The advancement in algorithms demands the assessment of their performance. Evaluating the accuracy of satellite precipitation products has always been one of the primary objectives of the International Precipitation Working Group (IPWG: http://www.isac.cnr.it/~ipwg/). This is important not only to advance the products’ utility for various applications and locations, but also to provide insights regarding strengths and weaknesses to the algorithm developers. Blended satellite precipitation products [e.g., Integrated Multisatellite Retrievals for GPM (IMERG), CMORPH] combine precipitation measurements from PMW and VIS/IR and ensure consistency by calibrating the GEO-based products at higher spatiotemporal resolution with PMW estimates. While the propagation of QPE uncertainty from PMW precipitation estimates to VIS/IR is of critical significance for precipitation estimation from space, this topic has not been extensively studied in the literature. The overall objective of the present work is to carry out an error budget analysis of the new improved SCaMPR algorithm and its calibrator data MWCOMB. A quality-controlled radar and gauge-based precipitation dataset across the CONUS from the Multi-Radar Multi-Sensor (MRMS) system is used as reference to evaluate both MWCOMB and SCaMPR algorithms (Zhang et al. 2016).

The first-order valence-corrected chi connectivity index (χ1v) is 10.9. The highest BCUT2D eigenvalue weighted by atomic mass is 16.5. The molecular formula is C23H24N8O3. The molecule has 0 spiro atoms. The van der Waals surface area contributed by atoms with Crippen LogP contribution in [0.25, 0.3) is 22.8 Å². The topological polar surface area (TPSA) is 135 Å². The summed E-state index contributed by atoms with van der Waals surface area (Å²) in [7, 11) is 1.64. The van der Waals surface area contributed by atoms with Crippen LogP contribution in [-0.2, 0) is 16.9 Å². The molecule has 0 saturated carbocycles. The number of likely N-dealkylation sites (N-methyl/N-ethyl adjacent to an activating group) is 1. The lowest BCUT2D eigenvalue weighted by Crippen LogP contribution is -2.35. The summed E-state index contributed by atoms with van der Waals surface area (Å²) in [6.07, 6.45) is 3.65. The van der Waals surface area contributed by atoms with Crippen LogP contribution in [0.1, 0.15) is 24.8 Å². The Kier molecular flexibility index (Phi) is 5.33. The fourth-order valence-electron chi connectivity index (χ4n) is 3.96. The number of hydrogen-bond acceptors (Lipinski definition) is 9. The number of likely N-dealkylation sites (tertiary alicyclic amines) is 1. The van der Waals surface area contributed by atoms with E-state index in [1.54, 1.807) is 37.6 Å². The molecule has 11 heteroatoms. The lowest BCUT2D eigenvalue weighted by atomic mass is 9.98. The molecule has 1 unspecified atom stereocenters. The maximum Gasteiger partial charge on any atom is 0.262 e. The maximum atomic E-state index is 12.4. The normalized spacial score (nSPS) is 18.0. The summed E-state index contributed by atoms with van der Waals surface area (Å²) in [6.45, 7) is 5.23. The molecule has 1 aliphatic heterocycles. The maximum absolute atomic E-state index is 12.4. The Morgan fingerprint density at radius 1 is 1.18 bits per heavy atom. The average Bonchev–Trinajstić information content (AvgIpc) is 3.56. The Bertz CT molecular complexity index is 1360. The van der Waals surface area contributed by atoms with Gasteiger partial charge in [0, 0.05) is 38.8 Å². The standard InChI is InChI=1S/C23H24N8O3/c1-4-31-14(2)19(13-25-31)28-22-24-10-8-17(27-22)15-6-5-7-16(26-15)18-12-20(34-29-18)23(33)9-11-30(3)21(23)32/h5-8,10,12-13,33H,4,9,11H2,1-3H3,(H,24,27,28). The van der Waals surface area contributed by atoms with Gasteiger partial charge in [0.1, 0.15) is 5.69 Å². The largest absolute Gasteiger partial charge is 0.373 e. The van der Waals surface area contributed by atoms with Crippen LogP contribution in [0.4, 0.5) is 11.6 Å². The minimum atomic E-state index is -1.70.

The CONUS is an important validation site for performance assessment of satellite precipitation products (e.g., Gebregiorgis et al. 2018; Khan et al. 2018; Kirstetter et al. 2012, 2014, 2018; Tan et al. 2017) mainly due to the availability of high-resolution, quality-controlled reference data and also the large diversity in precipitation types, rates, and topographic and climatic characteristics. Recently, Kirstetter et al. (2012, 2014) set up a ground validation framework across the CONUS for the Global Precipitation Measurement (GPM) mission using quality-controlled MRMS data called GV-MRMS. GV-MRMS has been used as reference for several validation, calibration, and algorithm development studies listed previously. GV-MRMS also provides a precipitation type product used in the assessment and error budget analysis of SCaMPR and MWCOMB in this paper. Additionally, Köppen–Geiger climate classifications are utilized to investigate the impact of different climatic characteristics on the spatial distribution of errors across regions (Peel et al. 2007). Overall, this error budget work is part of an ongoing effort in exploring the potential of observations from new-generation GEO sensors for improving the state-of-the-art precipitation estimation from space, with the ultimate goal of providing seamless high-resolution and low-latency precipitation estimates across the CONUS and beyond.